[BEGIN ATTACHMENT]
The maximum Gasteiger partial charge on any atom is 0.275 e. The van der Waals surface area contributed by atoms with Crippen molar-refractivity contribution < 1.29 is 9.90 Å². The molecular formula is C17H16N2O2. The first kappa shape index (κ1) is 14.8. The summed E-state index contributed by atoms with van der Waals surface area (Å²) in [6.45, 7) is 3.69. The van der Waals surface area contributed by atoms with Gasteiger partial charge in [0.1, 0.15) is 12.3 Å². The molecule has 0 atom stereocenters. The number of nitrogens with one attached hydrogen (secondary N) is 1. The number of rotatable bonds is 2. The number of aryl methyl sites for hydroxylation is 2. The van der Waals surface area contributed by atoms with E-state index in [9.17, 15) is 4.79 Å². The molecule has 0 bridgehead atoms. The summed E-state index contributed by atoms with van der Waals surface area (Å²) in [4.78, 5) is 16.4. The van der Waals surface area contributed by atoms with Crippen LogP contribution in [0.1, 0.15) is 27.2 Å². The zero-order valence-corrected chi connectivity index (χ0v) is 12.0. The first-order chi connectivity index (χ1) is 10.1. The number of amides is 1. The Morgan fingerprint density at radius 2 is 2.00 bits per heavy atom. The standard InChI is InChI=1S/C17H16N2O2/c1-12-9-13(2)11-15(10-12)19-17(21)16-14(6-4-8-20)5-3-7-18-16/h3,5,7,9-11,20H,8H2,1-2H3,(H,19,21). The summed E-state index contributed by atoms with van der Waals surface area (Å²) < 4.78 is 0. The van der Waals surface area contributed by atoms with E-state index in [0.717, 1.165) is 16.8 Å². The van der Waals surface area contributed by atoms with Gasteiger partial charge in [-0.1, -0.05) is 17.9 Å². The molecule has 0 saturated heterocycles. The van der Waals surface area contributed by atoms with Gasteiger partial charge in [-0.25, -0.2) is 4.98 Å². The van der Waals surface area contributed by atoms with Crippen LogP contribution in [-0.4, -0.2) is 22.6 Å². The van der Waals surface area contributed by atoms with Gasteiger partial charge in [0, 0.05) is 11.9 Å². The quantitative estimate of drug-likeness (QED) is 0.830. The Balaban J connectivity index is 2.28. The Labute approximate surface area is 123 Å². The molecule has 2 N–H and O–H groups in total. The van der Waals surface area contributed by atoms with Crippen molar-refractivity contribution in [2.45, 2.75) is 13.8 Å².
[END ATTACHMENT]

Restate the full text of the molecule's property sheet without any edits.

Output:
The maximum Gasteiger partial charge on any atom is 0.275 e. The van der Waals surface area contributed by atoms with Crippen molar-refractivity contribution < 1.29 is 9.90 Å². The molecular formula is C17H16N2O2. The first kappa shape index (κ1) is 14.8. The summed E-state index contributed by atoms with van der Waals surface area (Å²) in [6.45, 7) is 3.69. The van der Waals surface area contributed by atoms with Gasteiger partial charge in [0.1, 0.15) is 12.3 Å². The molecule has 0 atom stereocenters. The number of nitrogens with one attached hydrogen (secondary N) is 1. The number of rotatable bonds is 2. The number of aryl methyl sites for hydroxylation is 2. The van der Waals surface area contributed by atoms with E-state index in [9.17, 15) is 4.79 Å². The molecule has 0 bridgehead atoms. The summed E-state index contributed by atoms with van der Waals surface area (Å²) in [4.78, 5) is 16.4. The van der Waals surface area contributed by atoms with Crippen LogP contribution in [0.1, 0.15) is 27.2 Å². The zero-order valence-corrected chi connectivity index (χ0v) is 12.0. The first-order chi connectivity index (χ1) is 10.1. The number of amides is 1. The Morgan fingerprint density at radius 2 is 2.00 bits per heavy atom. The standard InChI is InChI=1S/C17H16N2O2/c1-12-9-13(2)11-15(10-12)19-17(21)16-14(6-4-8-20)5-3-7-18-16/h3,5,7,9-11,20H,8H2,1-2H3,(H,19,21). The summed E-state index contributed by atoms with van der Waals surface area (Å²) < 4.78 is 0. The van der Waals surface area contributed by atoms with E-state index in [0.717, 1.165) is 16.8 Å². The van der Waals surface area contributed by atoms with Gasteiger partial charge in [-0.1, -0.05) is 17.9 Å². The molecule has 0 saturated heterocycles. The van der Waals surface area contributed by atoms with Gasteiger partial charge in [-0.25, -0.2) is 4.98 Å². The van der Waals surface area contributed by atoms with Crippen LogP contribution in [-0.4, -0.2) is 22.6 Å². The van der Waals surface area contributed by atoms with Gasteiger partial charge in [0, 0.05) is 11.9 Å². The quantitative estimate of drug-likeness (QED) is 0.830. The Balaban J connectivity index is 2.28. The Labute approximate surface area is 123 Å². The molecule has 2 N–H and O–H groups in total. The van der Waals surface area contributed by atoms with Crippen molar-refractivity contribution in [2.45, 2.75) is 13.8 Å².